President Xi Jinping (習近平) is due to arrive in Iran today after ­outlining China’s policy in the Arab world as Beijing pursues a bigger diplomatic presence in the region.

    Xi delivered a speech at the headquarters of the Arab League in Cairo, which groups 22 Arabic nations, on Thursday after a stop in Saudi Arabia.

    He said China would set up a US$20 billion common investment fund with the United Arab Emirates and Qatar, and pledged 230 million yuan (HK$273.4 million) in humanitarian aid for Syria, Jordan, Lebanon, Libya, and Yemen. Beijing would also give US$300 million to boost China-Arab law enforcement cooperation, Xinhua reported.

    Xi said development was the solution to easing unrest in the Middle East, and China did not seek to foster proxies or build a sphere of influence in the region.

    During his stay in Cairo, Xi said China and the Arab world would together map their own path to development, defend peace in the region, promote mutually beneficial cooperation and advocate multiculturalism.

    Mainland diplomatic observers said China was positioning itself as a key player in the Middle East using its economic muscle.

    China’s Foreign Ministry last week issued the nation’s first policy paper on developing ties with the Arab region, stressing that Beijing would place energy cooperation at the core, push forward infrastructure construction and facilitate trade and investment. It would also pursue breakthroughs in technologies in nuclear energy, space-based communications and new energy.

    Li Guofu, a Middle East affairs expert said China was attempting to show it would be a “practical” player in the region through ­infrastructure projects. Wang Wen, a researcher from the Chongyang Institute for Financial Studies at Renmin University, said “assisting local economic growth through infrastructure development and trade is what China is good at” and also something that locals “would not ­reject”.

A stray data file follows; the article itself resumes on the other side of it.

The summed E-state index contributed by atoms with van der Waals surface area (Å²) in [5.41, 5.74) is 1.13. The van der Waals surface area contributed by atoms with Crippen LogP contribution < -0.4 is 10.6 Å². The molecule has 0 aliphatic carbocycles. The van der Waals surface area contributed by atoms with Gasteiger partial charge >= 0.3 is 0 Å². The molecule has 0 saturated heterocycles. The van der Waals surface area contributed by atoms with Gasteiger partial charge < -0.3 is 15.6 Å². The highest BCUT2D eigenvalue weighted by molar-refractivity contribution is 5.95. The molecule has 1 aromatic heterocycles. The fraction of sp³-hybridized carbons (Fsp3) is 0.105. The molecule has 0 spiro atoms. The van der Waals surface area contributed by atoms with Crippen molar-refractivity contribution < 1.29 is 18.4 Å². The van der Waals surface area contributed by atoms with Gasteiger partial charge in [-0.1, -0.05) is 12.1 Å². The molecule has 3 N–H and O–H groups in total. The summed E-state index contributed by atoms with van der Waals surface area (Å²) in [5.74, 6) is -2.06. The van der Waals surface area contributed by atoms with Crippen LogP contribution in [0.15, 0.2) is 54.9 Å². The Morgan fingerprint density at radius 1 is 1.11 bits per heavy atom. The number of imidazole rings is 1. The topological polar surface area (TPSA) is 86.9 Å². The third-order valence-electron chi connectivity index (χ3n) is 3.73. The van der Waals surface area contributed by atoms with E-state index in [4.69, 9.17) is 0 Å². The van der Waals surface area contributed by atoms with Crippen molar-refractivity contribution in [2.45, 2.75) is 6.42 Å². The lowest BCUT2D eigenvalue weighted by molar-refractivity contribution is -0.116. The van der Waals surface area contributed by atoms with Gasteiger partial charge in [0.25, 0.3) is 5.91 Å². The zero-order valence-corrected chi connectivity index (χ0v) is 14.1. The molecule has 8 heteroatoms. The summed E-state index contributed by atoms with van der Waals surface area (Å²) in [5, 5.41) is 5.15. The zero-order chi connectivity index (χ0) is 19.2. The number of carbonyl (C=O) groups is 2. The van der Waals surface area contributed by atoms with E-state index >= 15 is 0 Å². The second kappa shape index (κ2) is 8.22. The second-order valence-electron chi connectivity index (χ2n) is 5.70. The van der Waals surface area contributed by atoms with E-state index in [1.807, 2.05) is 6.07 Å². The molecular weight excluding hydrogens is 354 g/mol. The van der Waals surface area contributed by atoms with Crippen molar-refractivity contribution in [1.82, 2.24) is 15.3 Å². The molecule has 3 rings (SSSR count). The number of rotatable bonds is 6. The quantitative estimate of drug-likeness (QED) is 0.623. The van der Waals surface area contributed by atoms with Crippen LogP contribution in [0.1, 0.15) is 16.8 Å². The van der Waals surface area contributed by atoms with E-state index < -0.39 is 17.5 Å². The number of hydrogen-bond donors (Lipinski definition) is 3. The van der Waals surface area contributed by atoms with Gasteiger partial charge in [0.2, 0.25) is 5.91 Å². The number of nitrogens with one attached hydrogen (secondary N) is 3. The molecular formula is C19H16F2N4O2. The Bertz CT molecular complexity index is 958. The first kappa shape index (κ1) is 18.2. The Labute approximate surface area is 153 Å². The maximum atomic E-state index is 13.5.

After massive economic deals signed in Saudi Arabia, Xi told Egyptian President Abdel Fattah el-Sisi that China was willing to participate in Egypt’s key projects like the development of the Suez Canal Corridor and the construction of a new administrative ­capital.

    These two projects were central to Sisi’s plans to stimulate Egypt’s economy, in which Chinese investment and participation would be crucial, Li said.

    The Suez Canal project, which adds a 35km second shipping lane to the existing 164km passageway, was completed last year to ease ship traffic between the Mediterranean and the Red Sea.

    Li said the largest challenge facing Sisi’s administration was improving his people’s livelihood.

    “It is where China’s ‘One Belt, One Road’ development plan comes in,” Li said.

    In Saudi Arabia, Xi vowed to speed up free-trade talks with the region, and signalled support for Yemen’s Saudi-backed government, which is fighting the Iran-allied Houthi militia.

    Beijing will be closely watched on how it strikes a balance between Riyadh and Tehran, which recently severed diplomatic ties after Saudi Arabia executed a Shiite cleric. Wang said China was expected to sign lucrative deals with Iran as well, and would refrain from getting deeply involved in the disputes between Riyadh and Tehran.
    #Chine, #Iran,#Arabie_Saoudite

  • Les 140 tigres et les milliers de mouches dans la corruption chinoise

    Nous avons pris habitude de suivre la campagne anticorruption en Chine. Tellement le fléau, dont souffre aussi toute l’humanité, méritait d’être entaillé par la battue idéologique du communisme qui évoque la « justice sociale », qu’il devient intéressant. Cependant ce qui se passe, avec un suivi des données sur les procédures engagées par la justice, n’est en rien démonstratif de réussite. Mais lue depuis une ONG de John D. Rockefeller, la traque donne à réfléchir… La lutte contre la corruption en Chine par (...)